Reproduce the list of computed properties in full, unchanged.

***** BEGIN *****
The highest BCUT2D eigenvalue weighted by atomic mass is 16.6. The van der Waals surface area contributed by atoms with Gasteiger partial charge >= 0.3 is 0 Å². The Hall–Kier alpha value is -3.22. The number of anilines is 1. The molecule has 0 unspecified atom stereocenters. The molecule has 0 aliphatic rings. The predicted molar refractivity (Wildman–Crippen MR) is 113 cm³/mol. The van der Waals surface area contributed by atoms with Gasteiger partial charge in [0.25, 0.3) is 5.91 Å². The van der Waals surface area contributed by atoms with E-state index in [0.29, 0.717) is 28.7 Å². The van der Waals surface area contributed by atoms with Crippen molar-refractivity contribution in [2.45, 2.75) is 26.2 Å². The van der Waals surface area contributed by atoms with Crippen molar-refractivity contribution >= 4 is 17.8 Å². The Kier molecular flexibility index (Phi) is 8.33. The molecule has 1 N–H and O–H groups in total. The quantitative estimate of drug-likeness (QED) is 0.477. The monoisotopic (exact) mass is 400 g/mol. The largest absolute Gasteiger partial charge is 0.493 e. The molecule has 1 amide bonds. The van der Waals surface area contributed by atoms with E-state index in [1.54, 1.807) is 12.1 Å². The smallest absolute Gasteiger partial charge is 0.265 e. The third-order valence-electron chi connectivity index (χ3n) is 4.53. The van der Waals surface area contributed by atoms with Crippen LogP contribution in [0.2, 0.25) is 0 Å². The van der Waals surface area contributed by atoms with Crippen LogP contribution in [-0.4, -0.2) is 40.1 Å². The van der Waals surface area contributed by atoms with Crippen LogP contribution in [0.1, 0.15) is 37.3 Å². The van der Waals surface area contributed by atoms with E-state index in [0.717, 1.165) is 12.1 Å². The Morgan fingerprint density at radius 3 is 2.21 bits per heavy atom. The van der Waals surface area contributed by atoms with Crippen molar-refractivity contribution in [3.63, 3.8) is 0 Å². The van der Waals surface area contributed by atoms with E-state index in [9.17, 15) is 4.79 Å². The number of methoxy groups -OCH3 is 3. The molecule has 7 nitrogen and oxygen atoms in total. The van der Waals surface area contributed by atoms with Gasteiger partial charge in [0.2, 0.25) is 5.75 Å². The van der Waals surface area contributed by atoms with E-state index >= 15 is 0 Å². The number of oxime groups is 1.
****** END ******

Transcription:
The highest BCUT2D eigenvalue weighted by atomic mass is 16.6. The van der Waals surface area contributed by atoms with Gasteiger partial charge >= 0.3 is 0 Å². The Hall–Kier alpha value is -3.22. The number of anilines is 1. The molecule has 0 unspecified atom stereocenters. The molecule has 0 aliphatic rings. The predicted molar refractivity (Wildman–Crippen MR) is 113 cm³/mol. The van der Waals surface area contributed by atoms with Gasteiger partial charge in [0.25, 0.3) is 5.91 Å². The van der Waals surface area contributed by atoms with E-state index in [0.29, 0.717) is 28.7 Å². The van der Waals surface area contributed by atoms with Crippen molar-refractivity contribution in [2.45, 2.75) is 26.2 Å². The van der Waals surface area contributed by atoms with Crippen molar-refractivity contribution >= 4 is 17.8 Å². The Kier molecular flexibility index (Phi) is 8.33. The molecule has 1 N–H and O–H groups in total. The quantitative estimate of drug-likeness (QED) is 0.477. The monoisotopic (exact) mass is 400 g/mol. The largest absolute Gasteiger partial charge is 0.493 e. The molecule has 1 amide bonds. The van der Waals surface area contributed by atoms with E-state index in [1.54, 1.807) is 12.1 Å². The smallest absolute Gasteiger partial charge is 0.265 e. The third-order valence-electron chi connectivity index (χ3n) is 4.53. The van der Waals surface area contributed by atoms with Crippen LogP contribution in [0.2, 0.25) is 0 Å². The van der Waals surface area contributed by atoms with Crippen LogP contribution in [-0.4, -0.2) is 40.1 Å². The van der Waals surface area contributed by atoms with Crippen LogP contribution in [0.1, 0.15) is 37.3 Å². The van der Waals surface area contributed by atoms with E-state index in [0.717, 1.165) is 12.1 Å². The Morgan fingerprint density at radius 3 is 2.21 bits per heavy atom. The van der Waals surface area contributed by atoms with Crippen molar-refractivity contribution in [3.63, 3.8) is 0 Å². The van der Waals surface area contributed by atoms with E-state index in [9.17, 15) is 4.79 Å². The number of methoxy groups -OCH3 is 3. The molecule has 7 nitrogen and oxygen atoms in total. The van der Waals surface area contributed by atoms with Gasteiger partial charge in [0.2, 0.25) is 5.75 Å². The van der Waals surface area contributed by atoms with E-state index >= 15 is 0 Å². The number of oxime groups is 1.